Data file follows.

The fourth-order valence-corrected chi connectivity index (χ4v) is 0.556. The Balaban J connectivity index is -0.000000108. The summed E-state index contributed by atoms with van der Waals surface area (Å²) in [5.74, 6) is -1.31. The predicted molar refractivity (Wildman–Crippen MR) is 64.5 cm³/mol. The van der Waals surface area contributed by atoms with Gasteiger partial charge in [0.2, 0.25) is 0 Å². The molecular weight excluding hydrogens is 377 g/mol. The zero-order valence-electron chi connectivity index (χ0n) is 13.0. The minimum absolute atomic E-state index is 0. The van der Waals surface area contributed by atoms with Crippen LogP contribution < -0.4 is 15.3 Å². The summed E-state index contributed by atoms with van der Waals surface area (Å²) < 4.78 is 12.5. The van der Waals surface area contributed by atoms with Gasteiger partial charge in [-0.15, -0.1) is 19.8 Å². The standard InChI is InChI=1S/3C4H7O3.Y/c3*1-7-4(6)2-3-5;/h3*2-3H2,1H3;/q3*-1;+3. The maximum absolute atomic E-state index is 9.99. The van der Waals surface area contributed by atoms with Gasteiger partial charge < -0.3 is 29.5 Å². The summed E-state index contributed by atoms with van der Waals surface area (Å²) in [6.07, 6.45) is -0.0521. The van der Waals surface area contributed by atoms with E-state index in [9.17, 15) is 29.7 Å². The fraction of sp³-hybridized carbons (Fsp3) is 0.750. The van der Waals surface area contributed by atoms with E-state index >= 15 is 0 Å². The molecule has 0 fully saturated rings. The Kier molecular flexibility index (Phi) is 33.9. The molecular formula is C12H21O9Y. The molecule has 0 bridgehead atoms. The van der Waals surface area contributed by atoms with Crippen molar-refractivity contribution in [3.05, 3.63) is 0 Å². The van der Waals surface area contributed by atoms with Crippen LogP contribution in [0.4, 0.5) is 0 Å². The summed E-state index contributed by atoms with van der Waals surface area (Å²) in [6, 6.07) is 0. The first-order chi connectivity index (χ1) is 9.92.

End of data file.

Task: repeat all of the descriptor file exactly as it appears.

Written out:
The fourth-order valence-corrected chi connectivity index (χ4v) is 0.556. The Balaban J connectivity index is -0.000000108. The summed E-state index contributed by atoms with van der Waals surface area (Å²) in [5.74, 6) is -1.31. The predicted molar refractivity (Wildman–Crippen MR) is 64.5 cm³/mol. The van der Waals surface area contributed by atoms with Gasteiger partial charge in [0.2, 0.25) is 0 Å². The molecular weight excluding hydrogens is 377 g/mol. The zero-order valence-electron chi connectivity index (χ0n) is 13.0. The minimum absolute atomic E-state index is 0. The van der Waals surface area contributed by atoms with Crippen LogP contribution < -0.4 is 15.3 Å². The summed E-state index contributed by atoms with van der Waals surface area (Å²) < 4.78 is 12.5. The van der Waals surface area contributed by atoms with Gasteiger partial charge in [-0.15, -0.1) is 19.8 Å². The standard InChI is InChI=1S/3C4H7O3.Y/c3*1-7-4(6)2-3-5;/h3*2-3H2,1H3;/q3*-1;+3. The maximum absolute atomic E-state index is 9.99. The van der Waals surface area contributed by atoms with Gasteiger partial charge < -0.3 is 29.5 Å². The summed E-state index contributed by atoms with van der Waals surface area (Å²) in [6.07, 6.45) is -0.0521. The van der Waals surface area contributed by atoms with E-state index in [9.17, 15) is 29.7 Å². The fraction of sp³-hybridized carbons (Fsp3) is 0.750. The van der Waals surface area contributed by atoms with E-state index >= 15 is 0 Å². The molecule has 0 fully saturated rings. The Kier molecular flexibility index (Phi) is 33.9. The molecular formula is C12H21O9Y. The molecule has 0 bridgehead atoms. The van der Waals surface area contributed by atoms with Crippen molar-refractivity contribution in [3.05, 3.63) is 0 Å². The van der Waals surface area contributed by atoms with Crippen LogP contribution in [0.4, 0.5) is 0 Å². The summed E-state index contributed by atoms with van der Waals surface area (Å²) in [6, 6.07) is 0. The first-order chi connectivity index (χ1) is 9.92.